The False Alarm Conundrum
By Ben Yelin, CHHS Research Assistant
On Friday June 1st, 2012, the mid-Atlantic was bombarded with a cluster of severe, and frankly, frightening thunderstorms and tornadoes, which caused 2 injuries and property damage across the Baltimore area. The National Weather Service issued 23 tornado warnings. Turns out, 12 tornadoes were confirmed to touch down in the Washington/Baltimore metropolitan area. The National Weather Service was understandably liberal in issuing tornado warnings, based on the belief of many emergency managers that there should be an abundance of caution responding to potential risks. There is, of course, an equally legitimate concern about issuing too many storm warnings to the point that the public becomes complacent when severe weather alerts are issued. Because of the conflict between having too few and too many severe weather warnings, the National Weather Service and emergency managers must find better ways to effectively communicate risks to the general population.
Media critic Dave Hughes, who runs DCRTV.com, was particularly displeased with what he determined was an “overhyping” of the June 1st storm. The Washington Post’s weather blog, the Capital Weather Gang, wrote a post in which they quoted Mr. Hughes as saying:
“Oh that nutty Washington Post. The paper’s website goes completely over the top with hype for Friday’s storms – tornadoes, hail, high winds, dark clouds, deadly lightning, flash floods. But Saturday’s print Post doesn’t even put the big weather story which caused almost no damage in the metro area, on the front page. Does the DC area media go completely nuts when spring storms threaten?”
The Capital Weather Gang notes that Mr. Hughes raised some valid concerns, and suggests that the National Weather Service is too liberal in issuing severe thunderstorm and tornado warnings. The blog, in a later post, linked to a recent study that lends some credence to Mr. Hughes’ perspective. In 2009, researchers from the journal Weather, Climate and Society found a statistically significant correlation between the number of tornado warnings in a given area and the number of injuries from tornadoes. This may suggest that in areas with more warnings, residents become complacent and do not take warnings as seriously as they should.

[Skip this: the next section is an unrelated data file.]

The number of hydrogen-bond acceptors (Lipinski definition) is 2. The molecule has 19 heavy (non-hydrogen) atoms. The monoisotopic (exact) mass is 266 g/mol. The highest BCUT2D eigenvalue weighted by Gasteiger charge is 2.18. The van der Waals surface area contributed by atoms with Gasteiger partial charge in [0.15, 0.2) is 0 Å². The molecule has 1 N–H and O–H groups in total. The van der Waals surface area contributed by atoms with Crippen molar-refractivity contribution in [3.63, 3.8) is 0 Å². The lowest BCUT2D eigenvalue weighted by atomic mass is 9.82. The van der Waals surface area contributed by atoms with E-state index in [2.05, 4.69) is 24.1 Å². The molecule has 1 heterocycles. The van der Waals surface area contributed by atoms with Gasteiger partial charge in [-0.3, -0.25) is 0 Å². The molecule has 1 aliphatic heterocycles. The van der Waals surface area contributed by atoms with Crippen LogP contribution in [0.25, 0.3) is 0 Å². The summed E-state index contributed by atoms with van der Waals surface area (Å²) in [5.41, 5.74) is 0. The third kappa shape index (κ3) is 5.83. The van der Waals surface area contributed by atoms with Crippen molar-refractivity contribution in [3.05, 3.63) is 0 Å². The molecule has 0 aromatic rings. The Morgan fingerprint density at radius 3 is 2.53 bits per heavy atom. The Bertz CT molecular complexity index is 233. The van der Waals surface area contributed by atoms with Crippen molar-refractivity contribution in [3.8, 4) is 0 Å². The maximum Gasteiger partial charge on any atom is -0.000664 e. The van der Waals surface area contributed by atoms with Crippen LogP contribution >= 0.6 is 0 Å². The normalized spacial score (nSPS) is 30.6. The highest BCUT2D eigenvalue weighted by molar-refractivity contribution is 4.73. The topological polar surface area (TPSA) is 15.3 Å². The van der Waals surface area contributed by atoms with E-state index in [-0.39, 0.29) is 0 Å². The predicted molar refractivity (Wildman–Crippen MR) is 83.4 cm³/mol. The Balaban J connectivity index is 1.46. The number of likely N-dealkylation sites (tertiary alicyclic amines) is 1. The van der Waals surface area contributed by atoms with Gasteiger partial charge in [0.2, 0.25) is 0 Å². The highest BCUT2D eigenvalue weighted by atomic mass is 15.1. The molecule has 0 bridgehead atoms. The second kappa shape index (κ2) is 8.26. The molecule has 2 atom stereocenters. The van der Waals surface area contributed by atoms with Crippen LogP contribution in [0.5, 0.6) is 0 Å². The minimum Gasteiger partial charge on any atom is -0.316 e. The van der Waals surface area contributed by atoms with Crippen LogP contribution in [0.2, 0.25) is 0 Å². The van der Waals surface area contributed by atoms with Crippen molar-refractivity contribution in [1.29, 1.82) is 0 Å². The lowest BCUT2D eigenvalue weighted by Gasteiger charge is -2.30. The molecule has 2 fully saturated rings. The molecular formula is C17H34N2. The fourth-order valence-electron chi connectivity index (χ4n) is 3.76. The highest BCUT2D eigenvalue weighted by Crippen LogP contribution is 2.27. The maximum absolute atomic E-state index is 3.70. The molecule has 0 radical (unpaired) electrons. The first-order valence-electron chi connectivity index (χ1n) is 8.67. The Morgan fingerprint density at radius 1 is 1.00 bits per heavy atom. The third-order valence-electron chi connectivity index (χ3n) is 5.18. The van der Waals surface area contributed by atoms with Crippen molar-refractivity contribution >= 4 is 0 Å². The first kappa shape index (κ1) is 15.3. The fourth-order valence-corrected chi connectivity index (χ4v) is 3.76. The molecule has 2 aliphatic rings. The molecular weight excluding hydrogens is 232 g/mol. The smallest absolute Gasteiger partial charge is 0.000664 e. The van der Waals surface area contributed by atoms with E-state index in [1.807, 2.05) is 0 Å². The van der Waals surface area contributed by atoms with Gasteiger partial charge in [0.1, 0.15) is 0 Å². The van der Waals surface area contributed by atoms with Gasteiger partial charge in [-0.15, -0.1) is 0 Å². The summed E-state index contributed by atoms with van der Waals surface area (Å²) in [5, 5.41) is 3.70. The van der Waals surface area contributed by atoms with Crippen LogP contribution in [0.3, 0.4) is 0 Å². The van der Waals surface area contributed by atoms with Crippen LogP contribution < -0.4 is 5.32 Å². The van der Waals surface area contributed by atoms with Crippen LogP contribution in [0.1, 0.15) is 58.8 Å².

There is an equally valid concern that a more conservative approach to issuing tornado warnings would not properly notify the public of potential weather dangers. Tornadoes are unpredictable by nature; one could veer slightly off path and strike an area that was not under a warning. With no warning, residents would not take shelter, and would be exposed not only to the tornado itself, but to the damage of falling debris and other post-tornado hazards—all raising the potential for more significant injuries or fatalities. The conflict between issuing adequate warnings and the potential for “overhyping storms” presents the question of whether authorities should err on the side of caution and issue more warnings, or whether they should instead reserve tornado warnings only when there is a very specific threat.
This, however, is a false dichotomy. The goal of emergency management officials should be to develop an innovative warning system that balances the concern for false alarms with the need to err on the side of caution. The National Oceanic and Atmospheric Administration issued a number of wise recommendations in its report in response to the Joplin, Missouri tornado in May, 2011. (This report was also referenced in the later piece by the Capital Weather Gang). One of NOAA’s key recommendations is to conduct social science research to figure out the types of warnings that will prompt residents to respond. Additionally, the report recommended a tiered warning system that reserved a non-routine warning mechanism for the most extreme events. NOAA also recommends that warnings be more impact-based rather than phenomenon-based for clarity on risk assessment. For example, instead of noting the presence of large funnel clouds and dark green skies, warnings should instead talk about the potential for injury and destruction of property if proper preparedness measures are not taken.
These are only some of the recommendations of the report, but they provide an innovative set of solutions to the dilemma between issuing too many false alarms and issuing too few warnings. Hopefully, officials in the Baltimore/Washington region will consider these recommendations for future severe weather threats.